a) 8th April 2016: In my theory about Giger being inspired by Steiner-Prags "At the Master's Grave", and Gleeson's "The Sower" to paint Mordor VII, I have been asking myself what the connection between Steiner Prag's At the Master's Grave and The Sower would have been.
I noticed that there were a banana shaped cutaway space between the body and the wing in The Sower that lead to the head and not looking directly at Steiner Prag's illustration , I could see how it worked well with the shape of the body that Giger had been using inspired by "At the Master's Grave".
Then I went to take a look at the latter again and realised what this was all about.
b) A pattern in Giger's work would that I would notice is that he would take a certain painting of note and then someone's reinterpretation and then make a painting inspired by a merger between the two as he did with Dali's The Great Masturbator and Cocteau's Reveries of Cocaine to create National Park.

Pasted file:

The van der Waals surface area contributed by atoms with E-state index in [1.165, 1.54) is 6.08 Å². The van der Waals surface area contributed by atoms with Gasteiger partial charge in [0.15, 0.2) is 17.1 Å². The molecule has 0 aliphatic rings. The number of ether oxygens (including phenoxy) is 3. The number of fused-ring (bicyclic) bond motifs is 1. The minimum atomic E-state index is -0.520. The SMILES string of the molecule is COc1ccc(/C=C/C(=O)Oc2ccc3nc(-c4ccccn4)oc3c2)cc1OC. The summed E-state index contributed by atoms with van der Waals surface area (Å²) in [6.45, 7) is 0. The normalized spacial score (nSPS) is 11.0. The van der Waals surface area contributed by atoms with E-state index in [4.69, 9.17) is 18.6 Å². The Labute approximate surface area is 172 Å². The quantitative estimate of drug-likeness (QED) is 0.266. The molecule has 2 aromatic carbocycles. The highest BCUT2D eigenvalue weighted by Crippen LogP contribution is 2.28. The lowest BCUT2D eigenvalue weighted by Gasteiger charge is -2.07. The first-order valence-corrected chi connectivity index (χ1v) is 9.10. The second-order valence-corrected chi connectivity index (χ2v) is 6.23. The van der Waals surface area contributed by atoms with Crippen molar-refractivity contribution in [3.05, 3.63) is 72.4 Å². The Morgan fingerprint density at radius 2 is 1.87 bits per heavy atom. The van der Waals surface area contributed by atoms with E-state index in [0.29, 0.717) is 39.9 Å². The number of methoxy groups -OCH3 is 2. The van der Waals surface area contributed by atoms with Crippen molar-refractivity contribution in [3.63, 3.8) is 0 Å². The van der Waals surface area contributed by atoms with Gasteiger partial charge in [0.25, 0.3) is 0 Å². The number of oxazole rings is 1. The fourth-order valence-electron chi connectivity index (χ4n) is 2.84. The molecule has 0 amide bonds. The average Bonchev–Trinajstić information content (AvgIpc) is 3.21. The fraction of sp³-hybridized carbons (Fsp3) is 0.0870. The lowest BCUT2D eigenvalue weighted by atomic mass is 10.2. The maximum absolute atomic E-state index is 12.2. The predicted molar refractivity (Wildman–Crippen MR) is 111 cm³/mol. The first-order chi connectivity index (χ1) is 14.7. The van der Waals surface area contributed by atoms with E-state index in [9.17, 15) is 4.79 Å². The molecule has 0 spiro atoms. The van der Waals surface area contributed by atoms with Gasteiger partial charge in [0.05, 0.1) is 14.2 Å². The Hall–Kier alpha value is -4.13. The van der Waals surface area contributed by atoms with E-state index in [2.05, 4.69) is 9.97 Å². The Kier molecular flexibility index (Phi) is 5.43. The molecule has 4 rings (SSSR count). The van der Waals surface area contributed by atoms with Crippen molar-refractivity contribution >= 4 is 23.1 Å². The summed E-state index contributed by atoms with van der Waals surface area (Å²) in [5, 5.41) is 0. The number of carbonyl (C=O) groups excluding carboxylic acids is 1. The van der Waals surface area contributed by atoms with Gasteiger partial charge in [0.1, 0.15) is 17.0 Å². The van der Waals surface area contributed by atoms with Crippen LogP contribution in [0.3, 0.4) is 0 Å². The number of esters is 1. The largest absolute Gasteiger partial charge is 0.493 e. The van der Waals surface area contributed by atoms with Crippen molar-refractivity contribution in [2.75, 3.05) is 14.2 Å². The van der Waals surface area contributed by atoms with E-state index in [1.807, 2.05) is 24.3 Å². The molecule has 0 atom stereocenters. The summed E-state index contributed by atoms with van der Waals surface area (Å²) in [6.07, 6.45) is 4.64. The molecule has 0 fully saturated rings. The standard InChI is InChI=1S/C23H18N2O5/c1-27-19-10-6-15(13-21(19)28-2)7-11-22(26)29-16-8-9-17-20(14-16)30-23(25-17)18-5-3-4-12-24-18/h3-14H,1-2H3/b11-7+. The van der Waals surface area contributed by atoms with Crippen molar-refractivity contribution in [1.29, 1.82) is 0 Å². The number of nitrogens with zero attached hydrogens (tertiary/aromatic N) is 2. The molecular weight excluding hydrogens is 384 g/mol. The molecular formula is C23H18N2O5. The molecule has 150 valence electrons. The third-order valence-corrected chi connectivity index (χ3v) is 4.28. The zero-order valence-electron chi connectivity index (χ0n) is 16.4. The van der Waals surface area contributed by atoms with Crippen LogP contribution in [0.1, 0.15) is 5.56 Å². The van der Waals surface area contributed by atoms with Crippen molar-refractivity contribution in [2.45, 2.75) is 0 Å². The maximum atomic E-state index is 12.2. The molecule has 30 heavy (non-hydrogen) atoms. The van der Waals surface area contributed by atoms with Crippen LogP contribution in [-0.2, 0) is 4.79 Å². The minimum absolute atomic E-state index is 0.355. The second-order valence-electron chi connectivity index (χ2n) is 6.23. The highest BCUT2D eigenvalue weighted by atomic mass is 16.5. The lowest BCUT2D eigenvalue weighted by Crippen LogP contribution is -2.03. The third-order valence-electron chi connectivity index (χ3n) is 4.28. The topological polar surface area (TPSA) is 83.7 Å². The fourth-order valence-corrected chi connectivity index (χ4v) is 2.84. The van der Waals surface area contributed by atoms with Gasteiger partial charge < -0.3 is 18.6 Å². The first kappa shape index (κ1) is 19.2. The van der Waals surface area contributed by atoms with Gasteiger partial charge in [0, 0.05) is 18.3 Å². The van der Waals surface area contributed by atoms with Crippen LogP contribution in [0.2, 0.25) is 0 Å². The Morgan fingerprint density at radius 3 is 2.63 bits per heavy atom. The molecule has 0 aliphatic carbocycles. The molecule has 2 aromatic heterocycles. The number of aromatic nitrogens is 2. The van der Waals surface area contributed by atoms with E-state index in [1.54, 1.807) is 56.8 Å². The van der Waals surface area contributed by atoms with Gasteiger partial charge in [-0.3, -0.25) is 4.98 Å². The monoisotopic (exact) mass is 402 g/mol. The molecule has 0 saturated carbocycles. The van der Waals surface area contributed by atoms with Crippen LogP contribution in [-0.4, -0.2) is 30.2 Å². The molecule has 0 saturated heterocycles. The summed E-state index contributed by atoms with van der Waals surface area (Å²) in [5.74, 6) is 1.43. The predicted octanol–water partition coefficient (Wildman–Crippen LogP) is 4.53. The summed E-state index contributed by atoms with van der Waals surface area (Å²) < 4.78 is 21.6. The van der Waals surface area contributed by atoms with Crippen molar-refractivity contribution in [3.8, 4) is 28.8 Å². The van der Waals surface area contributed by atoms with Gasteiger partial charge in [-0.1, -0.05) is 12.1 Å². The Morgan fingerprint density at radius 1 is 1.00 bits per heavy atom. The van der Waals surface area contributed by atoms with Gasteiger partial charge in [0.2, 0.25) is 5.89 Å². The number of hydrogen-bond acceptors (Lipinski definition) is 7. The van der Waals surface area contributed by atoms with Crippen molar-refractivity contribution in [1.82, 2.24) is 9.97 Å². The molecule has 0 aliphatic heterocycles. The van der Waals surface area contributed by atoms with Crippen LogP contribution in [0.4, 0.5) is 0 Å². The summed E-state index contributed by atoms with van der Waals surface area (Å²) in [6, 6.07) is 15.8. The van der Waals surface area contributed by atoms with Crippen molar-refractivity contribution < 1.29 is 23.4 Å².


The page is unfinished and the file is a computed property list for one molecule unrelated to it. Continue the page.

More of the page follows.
He also found out about the relationship between Steiner-Prag's "At the Master's Grave" and Gleeson's "The Sower".
Gleeson turned the body of the golem character into an empty space and turned the tombstone behind the figure which has it decoration at the top into a wing.
A broken gravestone at the bottom left connecting to the tree with bare branches that runs up the left of the painting transforms into a monster's mouth and perhaps Bocklin's "Isle of the Dead" type Cypress trees with a tiny skull at the top intersecting with the giant's eyesocket.
Other aspects are to be explored soon.
(See also: Comparison's between Hugo Steiner-Prag's "At the Master's Grave" and Gleeson's "The Sower")
|"At the Master's Grave" , "The Sower" and Mordor VII|
|heads from "At the master's grave" , Mordor VII and the The Sower|
|banana shape in Steiner Prag's At The Master's Grave, James Gleeson's The Sower, Giger's Mordor VII|
|Far right detail from "At the master's grave" and lower right of Mordor VII and root vegetable from far right of The Sower|